Ever since Steve Watson had his first job at age 16 picking
asparagus, he's paid his taxes. And he's always wanted to ensure the
government spends his money wisely.
So naturally, when the 53-year-old heard that President Barack
Obama pledged a new era of transparency with his 3-week-old $787
billion stimulus package, Watson was glad he could log online and check
how every dollar was spent.
Salem, OR — Amidst renewed calls from the Obama administration
for accountability from private contractors on the federal level, the
Oregon State House of Representatives is considering a bill that would
far outstrip the contractor accountability provisions maintained by any
state governments to date.
This Monday at 8am, leading transparency experts from the national
Coalition for an Accountable Recovery (CAR) will testified before the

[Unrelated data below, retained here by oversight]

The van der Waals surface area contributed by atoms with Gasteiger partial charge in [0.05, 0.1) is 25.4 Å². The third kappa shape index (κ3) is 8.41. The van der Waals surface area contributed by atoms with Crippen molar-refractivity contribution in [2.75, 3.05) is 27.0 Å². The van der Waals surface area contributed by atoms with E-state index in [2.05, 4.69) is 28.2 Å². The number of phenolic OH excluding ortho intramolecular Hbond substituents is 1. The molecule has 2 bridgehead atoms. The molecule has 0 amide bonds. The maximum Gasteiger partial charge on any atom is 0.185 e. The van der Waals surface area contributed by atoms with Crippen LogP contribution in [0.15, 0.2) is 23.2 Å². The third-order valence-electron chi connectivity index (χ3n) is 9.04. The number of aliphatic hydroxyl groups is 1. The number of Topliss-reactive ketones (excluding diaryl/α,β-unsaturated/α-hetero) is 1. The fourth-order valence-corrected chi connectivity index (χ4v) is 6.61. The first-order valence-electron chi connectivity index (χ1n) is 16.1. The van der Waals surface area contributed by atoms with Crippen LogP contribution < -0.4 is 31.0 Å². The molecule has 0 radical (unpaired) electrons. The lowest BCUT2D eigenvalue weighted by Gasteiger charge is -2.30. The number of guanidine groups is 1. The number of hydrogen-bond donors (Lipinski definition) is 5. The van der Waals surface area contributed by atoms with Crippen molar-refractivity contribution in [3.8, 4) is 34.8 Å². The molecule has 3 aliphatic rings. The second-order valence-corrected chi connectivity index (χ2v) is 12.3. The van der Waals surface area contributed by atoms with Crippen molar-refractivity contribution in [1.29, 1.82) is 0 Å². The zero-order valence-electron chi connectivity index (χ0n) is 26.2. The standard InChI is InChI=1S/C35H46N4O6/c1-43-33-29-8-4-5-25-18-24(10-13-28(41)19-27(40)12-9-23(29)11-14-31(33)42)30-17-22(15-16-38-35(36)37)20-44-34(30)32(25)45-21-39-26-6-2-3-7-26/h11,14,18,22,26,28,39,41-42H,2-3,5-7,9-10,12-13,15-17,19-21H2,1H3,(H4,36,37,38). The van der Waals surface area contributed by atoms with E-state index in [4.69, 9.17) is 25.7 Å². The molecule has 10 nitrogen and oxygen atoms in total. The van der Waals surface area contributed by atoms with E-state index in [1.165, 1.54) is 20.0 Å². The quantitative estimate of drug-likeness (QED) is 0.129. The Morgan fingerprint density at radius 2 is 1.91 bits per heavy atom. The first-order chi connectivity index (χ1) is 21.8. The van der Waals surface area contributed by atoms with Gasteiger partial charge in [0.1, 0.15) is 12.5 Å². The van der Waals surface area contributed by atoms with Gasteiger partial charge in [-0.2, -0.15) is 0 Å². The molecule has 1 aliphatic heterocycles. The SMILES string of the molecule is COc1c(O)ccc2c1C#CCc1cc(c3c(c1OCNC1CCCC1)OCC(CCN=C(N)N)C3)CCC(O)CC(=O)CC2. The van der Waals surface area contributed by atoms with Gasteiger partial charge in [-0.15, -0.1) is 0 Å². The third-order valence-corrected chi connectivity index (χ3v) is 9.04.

Oregon House Business and Labor Committee in support of the bill, HB
2037, which would require private contractors in Oregon to disclose the
number of employees and the wages, they pay. This is especially
important with the federal government requiring transparency on jobs
created through the $6.48 billion in federal funds set aside for Oregon
under the recovery plan.
States don't really know how many of their residents are poor. The
current federal poverty measure uses a forty-year old, widely
criticized methodology. It neither accounts for many of the resources
poor families receive from the government, such as Food Stamps and the
EITC, nor does it, conversely, factor in many additional expenses the
poor face that are not accounted for in the federal measure, such as
transportation costs, child care and local costs of living.